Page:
It just needs tweaking slightly in mentality IMO and is well within reach even under the current laws if they applied strictly, if we are to stop the criticism of the sport in general!

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Re: Concussion in rugby

Post by drc_007 » Wed Jul 26, 2017 8:33 am

This latest study looking at American Football must raise some question in the minds of rugby players.

http://www.bbc.co.uk/news/world-us-canada-40718990

A study of deceased American football players' brains has found that 99% of professional NFL athletes tested have chronic traumatic encephalopathy (CTE).

The actual publication can be found here http://jamanetwork.com/journals/jama/fu ... le/2645104 and they careful to point out the limitations of the study.

" a major limitation is ascertainment bias associated with participation in this brain donation program. Although the criteria for participation were based on exposure to repetitive head trauma rather than on clinical signs of brain trauma, public awareness of a possible link between repetitive head trauma and CTE may have motivated players and their families with symptoms and signs of brain injury to participate in this research."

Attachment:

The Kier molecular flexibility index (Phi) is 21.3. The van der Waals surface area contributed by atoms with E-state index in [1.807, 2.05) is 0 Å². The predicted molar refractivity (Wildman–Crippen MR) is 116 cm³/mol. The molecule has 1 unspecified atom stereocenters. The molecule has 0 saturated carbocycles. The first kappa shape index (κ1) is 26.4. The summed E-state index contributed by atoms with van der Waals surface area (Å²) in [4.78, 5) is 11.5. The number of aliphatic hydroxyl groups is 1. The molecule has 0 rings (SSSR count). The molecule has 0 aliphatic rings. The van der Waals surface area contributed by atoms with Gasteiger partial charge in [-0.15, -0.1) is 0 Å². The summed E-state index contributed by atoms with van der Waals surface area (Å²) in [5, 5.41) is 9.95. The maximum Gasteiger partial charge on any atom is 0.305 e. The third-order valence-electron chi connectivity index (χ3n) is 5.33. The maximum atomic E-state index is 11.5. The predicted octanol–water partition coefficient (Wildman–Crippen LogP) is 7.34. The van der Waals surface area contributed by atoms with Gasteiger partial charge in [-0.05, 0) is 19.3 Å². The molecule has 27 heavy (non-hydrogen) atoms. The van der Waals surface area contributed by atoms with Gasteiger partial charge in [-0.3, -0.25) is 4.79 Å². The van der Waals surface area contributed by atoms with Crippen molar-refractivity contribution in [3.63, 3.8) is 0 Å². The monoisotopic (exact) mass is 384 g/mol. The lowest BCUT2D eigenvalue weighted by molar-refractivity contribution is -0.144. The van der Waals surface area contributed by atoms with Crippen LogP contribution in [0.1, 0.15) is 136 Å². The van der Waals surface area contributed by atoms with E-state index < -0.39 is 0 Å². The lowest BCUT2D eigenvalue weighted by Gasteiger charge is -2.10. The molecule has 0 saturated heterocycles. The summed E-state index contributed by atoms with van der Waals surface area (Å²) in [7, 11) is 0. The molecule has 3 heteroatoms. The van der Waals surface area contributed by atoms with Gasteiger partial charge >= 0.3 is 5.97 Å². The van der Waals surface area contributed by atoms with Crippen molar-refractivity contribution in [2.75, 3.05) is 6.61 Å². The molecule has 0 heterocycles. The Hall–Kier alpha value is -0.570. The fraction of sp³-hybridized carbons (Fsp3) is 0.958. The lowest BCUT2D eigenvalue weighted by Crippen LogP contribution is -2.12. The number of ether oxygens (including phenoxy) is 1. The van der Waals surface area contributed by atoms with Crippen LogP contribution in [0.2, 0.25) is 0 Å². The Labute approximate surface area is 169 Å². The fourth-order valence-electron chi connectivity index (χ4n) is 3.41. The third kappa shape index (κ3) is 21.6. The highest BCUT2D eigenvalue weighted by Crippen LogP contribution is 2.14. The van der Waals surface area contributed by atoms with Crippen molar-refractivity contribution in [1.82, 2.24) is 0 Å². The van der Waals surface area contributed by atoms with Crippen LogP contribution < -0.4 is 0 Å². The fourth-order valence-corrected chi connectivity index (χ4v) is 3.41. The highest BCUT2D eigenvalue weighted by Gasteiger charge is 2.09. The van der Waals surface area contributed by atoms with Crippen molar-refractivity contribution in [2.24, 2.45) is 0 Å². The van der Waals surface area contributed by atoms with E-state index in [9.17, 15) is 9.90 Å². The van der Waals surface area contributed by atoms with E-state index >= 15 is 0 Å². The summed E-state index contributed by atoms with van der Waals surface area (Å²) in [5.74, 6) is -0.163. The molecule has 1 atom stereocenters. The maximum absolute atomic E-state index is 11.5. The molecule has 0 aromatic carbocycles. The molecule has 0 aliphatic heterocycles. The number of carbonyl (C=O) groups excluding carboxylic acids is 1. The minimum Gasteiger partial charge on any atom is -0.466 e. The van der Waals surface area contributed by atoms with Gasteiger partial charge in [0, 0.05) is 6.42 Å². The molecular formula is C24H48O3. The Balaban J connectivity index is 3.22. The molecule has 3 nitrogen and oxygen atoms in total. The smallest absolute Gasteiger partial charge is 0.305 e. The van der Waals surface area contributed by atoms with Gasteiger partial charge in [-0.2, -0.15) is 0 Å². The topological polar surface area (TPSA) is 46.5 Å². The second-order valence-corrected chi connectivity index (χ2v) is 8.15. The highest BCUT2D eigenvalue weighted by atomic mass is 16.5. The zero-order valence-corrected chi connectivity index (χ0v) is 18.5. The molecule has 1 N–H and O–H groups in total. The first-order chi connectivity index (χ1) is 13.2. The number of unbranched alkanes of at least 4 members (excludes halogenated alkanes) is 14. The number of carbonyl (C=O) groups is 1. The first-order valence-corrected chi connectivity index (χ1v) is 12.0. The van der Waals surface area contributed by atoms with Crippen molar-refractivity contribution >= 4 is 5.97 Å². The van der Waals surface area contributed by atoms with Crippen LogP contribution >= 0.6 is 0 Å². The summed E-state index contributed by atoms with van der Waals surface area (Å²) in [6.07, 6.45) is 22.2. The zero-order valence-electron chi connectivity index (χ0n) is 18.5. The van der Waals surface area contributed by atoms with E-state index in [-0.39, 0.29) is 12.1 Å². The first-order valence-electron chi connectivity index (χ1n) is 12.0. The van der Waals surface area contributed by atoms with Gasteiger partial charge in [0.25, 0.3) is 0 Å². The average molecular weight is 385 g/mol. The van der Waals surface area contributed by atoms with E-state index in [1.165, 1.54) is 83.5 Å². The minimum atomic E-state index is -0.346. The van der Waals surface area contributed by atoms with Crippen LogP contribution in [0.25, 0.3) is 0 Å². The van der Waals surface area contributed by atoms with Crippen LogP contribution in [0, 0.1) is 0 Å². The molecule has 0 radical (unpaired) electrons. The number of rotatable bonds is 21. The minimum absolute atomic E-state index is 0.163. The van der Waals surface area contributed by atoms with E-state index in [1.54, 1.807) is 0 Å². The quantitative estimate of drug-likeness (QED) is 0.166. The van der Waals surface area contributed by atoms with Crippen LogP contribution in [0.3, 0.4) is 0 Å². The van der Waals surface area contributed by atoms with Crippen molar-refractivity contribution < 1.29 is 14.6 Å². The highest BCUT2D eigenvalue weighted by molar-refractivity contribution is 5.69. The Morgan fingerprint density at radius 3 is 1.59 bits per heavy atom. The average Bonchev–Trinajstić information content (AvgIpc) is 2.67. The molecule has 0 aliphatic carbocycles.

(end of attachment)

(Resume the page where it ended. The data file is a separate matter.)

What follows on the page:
However there is clearly cause for concern, I'm just surprised that larger studies have taken so long to be conducted.

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Re: Concussion in rugby

Post by fleabane » Wed Jul 26, 2017 11:56 am

"A neuropathologist has examined the brains of 111 N.F.L. players — and all but one were found to have C.T.E., the degenerative disease linked to repeated blows to the head.
C.T.E. causes myriad symptoms, including memory loss, confusion, depression and dementia. The problems can arise years after the blows to the head have stopped. The brains were from players of all ages and all positions on the field.
“It is no longer debatable whether or not there is a problem in football — there is a problem,” said the pathologist, Dr. Ann McKee, whose findings were published in The Journal of the American Medical Association."

This is from a summary in the New York Times, which also publishes the full, illustrated report. Although the report is of NFL players, the extreme likelihood is that a not insignificant numbers of rugby players with multiple concussions (George North for example?) will be similarly affected.

It seems that any HIA assessment will be largely irrelevant unless players are removed from the game altogether.
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Re: Concussion in rugby

Post by jgriffin » Wed Jul 26, 2017 1:14 pm

Two comments:
1 NFL have a long history of head-on collisions that is not mirrored in rugby, except........